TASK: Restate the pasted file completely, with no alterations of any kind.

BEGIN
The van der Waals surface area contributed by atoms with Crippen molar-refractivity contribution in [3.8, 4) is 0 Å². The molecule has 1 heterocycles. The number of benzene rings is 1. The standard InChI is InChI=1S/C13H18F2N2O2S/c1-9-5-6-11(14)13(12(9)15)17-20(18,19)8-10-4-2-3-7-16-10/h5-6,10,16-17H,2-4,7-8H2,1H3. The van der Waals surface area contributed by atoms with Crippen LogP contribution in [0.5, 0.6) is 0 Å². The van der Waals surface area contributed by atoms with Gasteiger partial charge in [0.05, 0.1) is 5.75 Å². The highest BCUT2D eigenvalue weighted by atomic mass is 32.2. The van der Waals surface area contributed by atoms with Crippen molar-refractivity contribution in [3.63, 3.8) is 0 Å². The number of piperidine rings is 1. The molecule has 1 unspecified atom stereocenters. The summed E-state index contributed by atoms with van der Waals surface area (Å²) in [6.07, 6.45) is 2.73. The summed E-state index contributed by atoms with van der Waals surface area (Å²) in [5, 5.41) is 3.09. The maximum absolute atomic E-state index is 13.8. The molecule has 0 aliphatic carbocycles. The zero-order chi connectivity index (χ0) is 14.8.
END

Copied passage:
The van der Waals surface area contributed by atoms with Crippen molar-refractivity contribution in [3.8, 4) is 0 Å². The molecule has 1 heterocycles. The number of benzene rings is 1. The standard InChI is InChI=1S/C13H18F2N2O2S/c1-9-5-6-11(14)13(12(9)15)17-20(18,19)8-10-4-2-3-7-16-10/h5-6,10,16-17H,2-4,7-8H2,1H3. The van der Waals surface area contributed by atoms with Crippen LogP contribution in [0.5, 0.6) is 0 Å². The van der Waals surface area contributed by atoms with Gasteiger partial charge in [0.05, 0.1) is 5.75 Å². The highest BCUT2D eigenvalue weighted by atomic mass is 32.2. The van der Waals surface area contributed by atoms with Crippen molar-refractivity contribution in [3.63, 3.8) is 0 Å². The number of piperidine rings is 1. The molecule has 1 unspecified atom stereocenters. The summed E-state index contributed by atoms with van der Waals surface area (Å²) in [6.07, 6.45) is 2.73. The summed E-state index contributed by atoms with van der Waals surface area (Å²) in [5, 5.41) is 3.09. The maximum absolute atomic E-state index is 13.8. The molecule has 0 aliphatic carbocycles. The zero-order chi connectivity index (χ0) is 14.8.